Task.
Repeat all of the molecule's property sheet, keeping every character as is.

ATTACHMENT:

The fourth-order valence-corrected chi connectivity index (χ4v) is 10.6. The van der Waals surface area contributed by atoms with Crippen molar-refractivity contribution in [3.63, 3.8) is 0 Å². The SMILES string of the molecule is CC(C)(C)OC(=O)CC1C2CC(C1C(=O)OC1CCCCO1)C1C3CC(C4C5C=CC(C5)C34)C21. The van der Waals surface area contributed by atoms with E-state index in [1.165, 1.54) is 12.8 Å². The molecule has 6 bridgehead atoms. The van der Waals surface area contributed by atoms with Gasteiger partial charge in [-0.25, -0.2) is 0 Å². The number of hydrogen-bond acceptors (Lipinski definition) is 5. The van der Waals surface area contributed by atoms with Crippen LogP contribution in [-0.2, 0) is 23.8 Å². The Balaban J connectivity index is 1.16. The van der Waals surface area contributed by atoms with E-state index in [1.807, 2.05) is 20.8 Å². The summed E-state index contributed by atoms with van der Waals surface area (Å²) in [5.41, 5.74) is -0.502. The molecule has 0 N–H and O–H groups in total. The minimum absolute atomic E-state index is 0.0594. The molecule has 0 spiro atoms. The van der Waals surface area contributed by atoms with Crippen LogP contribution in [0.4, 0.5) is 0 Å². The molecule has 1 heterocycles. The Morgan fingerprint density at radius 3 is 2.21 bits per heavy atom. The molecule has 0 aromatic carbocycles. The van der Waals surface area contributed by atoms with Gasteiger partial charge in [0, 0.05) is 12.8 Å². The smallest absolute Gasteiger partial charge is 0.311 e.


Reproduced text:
The fourth-order valence-corrected chi connectivity index (χ4v) is 10.6. The van der Waals surface area contributed by atoms with Crippen molar-refractivity contribution in [3.63, 3.8) is 0 Å². The SMILES string of the molecule is CC(C)(C)OC(=O)CC1C2CC(C1C(=O)OC1CCCCO1)C1C3CC(C4C5C=CC(C5)C34)C21. The van der Waals surface area contributed by atoms with E-state index in [1.165, 1.54) is 12.8 Å². The molecule has 6 bridgehead atoms. The van der Waals surface area contributed by atoms with Gasteiger partial charge in [-0.25, -0.2) is 0 Å². The number of hydrogen-bond acceptors (Lipinski definition) is 5. The van der Waals surface area contributed by atoms with Crippen LogP contribution in [-0.2, 0) is 23.8 Å². The Balaban J connectivity index is 1.16. The van der Waals surface area contributed by atoms with E-state index in [1.807, 2.05) is 20.8 Å². The summed E-state index contributed by atoms with van der Waals surface area (Å²) in [5.41, 5.74) is -0.502. The molecule has 0 N–H and O–H groups in total. The minimum absolute atomic E-state index is 0.0594. The molecule has 0 spiro atoms. The van der Waals surface area contributed by atoms with Crippen LogP contribution in [0.4, 0.5) is 0 Å². The molecule has 1 heterocycles. The Morgan fingerprint density at radius 3 is 2.21 bits per heavy atom. The molecule has 0 aromatic carbocycles. The van der Waals surface area contributed by atoms with Gasteiger partial charge in [0, 0.05) is 12.8 Å². The smallest absolute Gasteiger partial charge is 0.311 e.